Video Librarian writes a wonderful review of the film “Children of Military Families” in their July-August 2014 issue:
Currently, there are more than two million children of military families in the United States. In this documentary, 11 kids talk about what it’s like when a parent is away on active duty. The interviewees describe their feelings of being “stunned” and “devastated,” even when their parents downplay the length of a deployment or try to protect them from knowing too much about the potential dangers. The kids feel responsible for younger sibling and even the parent who remains home, and address the sense of loneliness that comes from being the only child in class or the neighborhood whose parent is on active duty. One boy says he hates when people ask him if his dad ever shot someone’ a girl says she didn’t know what to say to her father when he returned home. The kids here offer advice to other military kids” have faith that your parent will return safely, take a lot of pictures before they go, find constructive outlets for your anger, it’s okay to cry, and–heartbreakingly–don’t become too attached to your school or friends. To parents they say” spend more time with your kids before you leave, tell them you’re thinking of them, and find ways for your kids to socialize, especially with other children of military families. In other segments the children also touch on things that help them cope, and what they would change if they had a magic wand. The kids are generally soft-spoken; several appear pensive and shy. But they don’t want pity, just understanding. Highly recommended.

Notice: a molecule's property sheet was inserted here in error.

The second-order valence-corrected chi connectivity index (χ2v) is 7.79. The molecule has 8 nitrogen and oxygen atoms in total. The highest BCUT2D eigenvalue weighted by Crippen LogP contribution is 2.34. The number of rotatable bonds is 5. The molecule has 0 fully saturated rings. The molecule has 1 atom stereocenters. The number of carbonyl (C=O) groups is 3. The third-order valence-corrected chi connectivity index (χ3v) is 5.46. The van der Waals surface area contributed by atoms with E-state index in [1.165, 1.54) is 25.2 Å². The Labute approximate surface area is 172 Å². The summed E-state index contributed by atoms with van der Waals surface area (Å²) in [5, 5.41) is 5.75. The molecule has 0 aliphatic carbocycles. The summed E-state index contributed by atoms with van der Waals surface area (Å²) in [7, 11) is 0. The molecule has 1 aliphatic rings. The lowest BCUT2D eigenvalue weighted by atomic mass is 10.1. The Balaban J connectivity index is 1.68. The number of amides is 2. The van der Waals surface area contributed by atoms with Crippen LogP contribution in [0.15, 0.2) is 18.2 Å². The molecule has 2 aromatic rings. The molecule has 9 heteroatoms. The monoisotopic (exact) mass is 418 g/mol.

Reviewed by M. Puffer-Rothenberg